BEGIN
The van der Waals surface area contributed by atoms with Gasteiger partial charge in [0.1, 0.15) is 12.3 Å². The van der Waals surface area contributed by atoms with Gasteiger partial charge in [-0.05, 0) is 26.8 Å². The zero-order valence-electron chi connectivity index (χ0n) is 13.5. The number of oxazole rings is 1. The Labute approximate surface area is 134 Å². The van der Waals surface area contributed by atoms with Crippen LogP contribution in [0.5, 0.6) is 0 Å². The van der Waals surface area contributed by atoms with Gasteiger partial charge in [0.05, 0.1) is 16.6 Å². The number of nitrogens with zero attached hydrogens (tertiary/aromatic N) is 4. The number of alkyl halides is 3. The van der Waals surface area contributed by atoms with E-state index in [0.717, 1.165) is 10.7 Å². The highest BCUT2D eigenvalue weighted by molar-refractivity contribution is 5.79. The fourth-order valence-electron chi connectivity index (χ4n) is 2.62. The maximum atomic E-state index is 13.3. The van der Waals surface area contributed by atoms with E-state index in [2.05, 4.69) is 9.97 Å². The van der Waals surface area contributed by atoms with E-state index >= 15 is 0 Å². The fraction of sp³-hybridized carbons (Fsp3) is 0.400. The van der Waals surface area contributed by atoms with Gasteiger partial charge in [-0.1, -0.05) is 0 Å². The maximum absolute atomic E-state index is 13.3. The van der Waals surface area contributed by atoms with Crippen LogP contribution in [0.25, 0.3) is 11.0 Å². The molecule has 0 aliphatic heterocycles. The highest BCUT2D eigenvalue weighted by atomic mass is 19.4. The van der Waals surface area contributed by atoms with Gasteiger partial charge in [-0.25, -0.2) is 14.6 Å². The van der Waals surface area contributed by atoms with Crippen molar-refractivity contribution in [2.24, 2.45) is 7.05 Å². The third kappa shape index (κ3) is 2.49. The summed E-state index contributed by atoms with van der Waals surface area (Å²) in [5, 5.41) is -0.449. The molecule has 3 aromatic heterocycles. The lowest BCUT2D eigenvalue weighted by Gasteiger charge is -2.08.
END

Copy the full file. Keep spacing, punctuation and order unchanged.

The van der Waals surface area contributed by atoms with Gasteiger partial charge in [0.1, 0.15) is 12.3 Å². The van der Waals surface area contributed by atoms with Gasteiger partial charge in [-0.05, 0) is 26.8 Å². The zero-order valence-electron chi connectivity index (χ0n) is 13.5. The number of oxazole rings is 1. The Labute approximate surface area is 134 Å². The van der Waals surface area contributed by atoms with Crippen LogP contribution in [0.5, 0.6) is 0 Å². The van der Waals surface area contributed by atoms with Gasteiger partial charge in [0.05, 0.1) is 16.6 Å². The number of nitrogens with zero attached hydrogens (tertiary/aromatic N) is 4. The number of alkyl halides is 3. The van der Waals surface area contributed by atoms with E-state index in [0.717, 1.165) is 10.7 Å². The highest BCUT2D eigenvalue weighted by molar-refractivity contribution is 5.79. The fourth-order valence-electron chi connectivity index (χ4n) is 2.62. The maximum atomic E-state index is 13.3. The van der Waals surface area contributed by atoms with E-state index in [2.05, 4.69) is 9.97 Å². The van der Waals surface area contributed by atoms with E-state index >= 15 is 0 Å². The fraction of sp³-hybridized carbons (Fsp3) is 0.400. The van der Waals surface area contributed by atoms with Gasteiger partial charge in [-0.1, -0.05) is 0 Å². The maximum absolute atomic E-state index is 13.3. The van der Waals surface area contributed by atoms with Crippen LogP contribution in [0.25, 0.3) is 11.0 Å². The molecule has 0 aliphatic heterocycles. The highest BCUT2D eigenvalue weighted by atomic mass is 19.4. The van der Waals surface area contributed by atoms with Gasteiger partial charge in [-0.25, -0.2) is 14.6 Å². The van der Waals surface area contributed by atoms with Crippen molar-refractivity contribution in [2.24, 2.45) is 7.05 Å². The third kappa shape index (κ3) is 2.49. The summed E-state index contributed by atoms with van der Waals surface area (Å²) in [5, 5.41) is -0.449. The molecule has 3 aromatic heterocycles. The lowest BCUT2D eigenvalue weighted by Gasteiger charge is -2.08.